Sales Tips Re-Shared As Atomic Habits

This is gleaned via the Atomic Habits author James Clear newsletter passing on a Sales angle in 2020. From the original source as shown above [image links to y-combinator posting of (Texan ?) Colin Dowling from sales consultants, Raincloud].

In the thread, the writer adds two clarifications. Namely re:

#4; It’s metaphor for ‘people buy solutions to problems they have, much more than they buy preventative care’, &

#6; [to précis] the difference/nuance being these aren’t expected of you, and being unexpected makes them all the more special.

Well. It isn’t that his septet are rubbish. It’s more that it is fairly impossible to boil down selling success to a small list of such bulleted ‘deepisms’. Whether that be over a career, or for the quick-hit of today’s ‘close’. No matter the validity of what each nugget contains.

Still. It is indeed worthy of note that of (at time of my blogging here) almost one hundred and thirty weekly newsletters from a best-selling ‘productivity hack’ style author, he chooses this as his sole Sales highlight thus far.

He cites “over 1,000,000” recipients for his mailing list. (Which has a decent format, too). So anything with some worth is also a welcome broadcast to such an audience.

You could get picky about the detail.

For instance, one-by-one, a similarly experienced pro might comment;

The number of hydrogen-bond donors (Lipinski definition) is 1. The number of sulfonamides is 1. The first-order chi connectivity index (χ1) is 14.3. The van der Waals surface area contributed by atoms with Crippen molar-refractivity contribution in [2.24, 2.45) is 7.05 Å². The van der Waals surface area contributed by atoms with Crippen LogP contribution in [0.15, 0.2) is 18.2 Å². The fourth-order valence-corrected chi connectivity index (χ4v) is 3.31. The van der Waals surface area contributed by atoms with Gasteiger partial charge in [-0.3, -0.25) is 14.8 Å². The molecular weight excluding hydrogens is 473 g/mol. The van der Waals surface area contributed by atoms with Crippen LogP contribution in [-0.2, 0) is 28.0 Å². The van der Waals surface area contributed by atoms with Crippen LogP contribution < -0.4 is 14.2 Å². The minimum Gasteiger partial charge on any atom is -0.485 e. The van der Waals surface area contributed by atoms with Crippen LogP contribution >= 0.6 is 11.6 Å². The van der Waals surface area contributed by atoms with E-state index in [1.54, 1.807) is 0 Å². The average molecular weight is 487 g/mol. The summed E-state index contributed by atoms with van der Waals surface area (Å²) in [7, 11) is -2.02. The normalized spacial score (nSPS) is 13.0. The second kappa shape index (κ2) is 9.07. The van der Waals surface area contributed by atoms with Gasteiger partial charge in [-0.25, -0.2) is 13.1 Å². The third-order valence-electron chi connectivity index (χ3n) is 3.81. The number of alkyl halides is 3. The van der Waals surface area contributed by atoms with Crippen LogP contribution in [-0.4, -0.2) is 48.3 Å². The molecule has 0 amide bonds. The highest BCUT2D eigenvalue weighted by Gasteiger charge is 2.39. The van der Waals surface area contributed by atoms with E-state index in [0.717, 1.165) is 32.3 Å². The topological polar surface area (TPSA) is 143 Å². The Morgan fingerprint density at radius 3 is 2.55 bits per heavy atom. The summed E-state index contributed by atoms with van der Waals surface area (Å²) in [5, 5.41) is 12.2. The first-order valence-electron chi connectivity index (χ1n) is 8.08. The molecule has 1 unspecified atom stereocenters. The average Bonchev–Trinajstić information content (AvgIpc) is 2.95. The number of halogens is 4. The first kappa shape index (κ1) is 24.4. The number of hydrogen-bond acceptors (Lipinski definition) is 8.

Sales is not a lot like golf.

How many people truly admit to having a ‘problem’? (I shudder too at all the cold-calls I’ve heard and role played where once the prospect mentions they suffer, the rep replies, “great!”).

There’s a ton of variants on #3’s ‘health, wealth & heart’ drivers.

There’s still a huge demand for #4’s semi-dismissal of risk mitigation. The insurance industry, for instance, isn’t exactly teeny, is it?

All things are seldom equal. The enticing mirage of ceteris paribus often a fallacy.

Giving free consultancy ≠ gaining a sale.

What #7 may not know, is the power of the line, ‘I’ve put you on my forecast, should I have?’ Nor does it venture inside the ‘problem solved’ to consider both professional and personal win.

And totally absent is the fundamental element of any repeatable, sustainable successful sales endeavour; the focus on process.

These are gripes, yes, around the edges which almost any comment piece can fall into a trap of for sure. Someone with decades of experience at the sharp end could note similar like I have here.

Yet that misses the point.

I like the list.

At least it got constructed.

It’s a valid starting point too.

It does get people thinking beyond the self-help, quick-fix, get-rich-now televangelist snake oil which pollutes our profession.

It could be the writer’s selling manifesto.

How he aims to conduct business.

Never a bad thing to try document.

At least he has one.

Have you?

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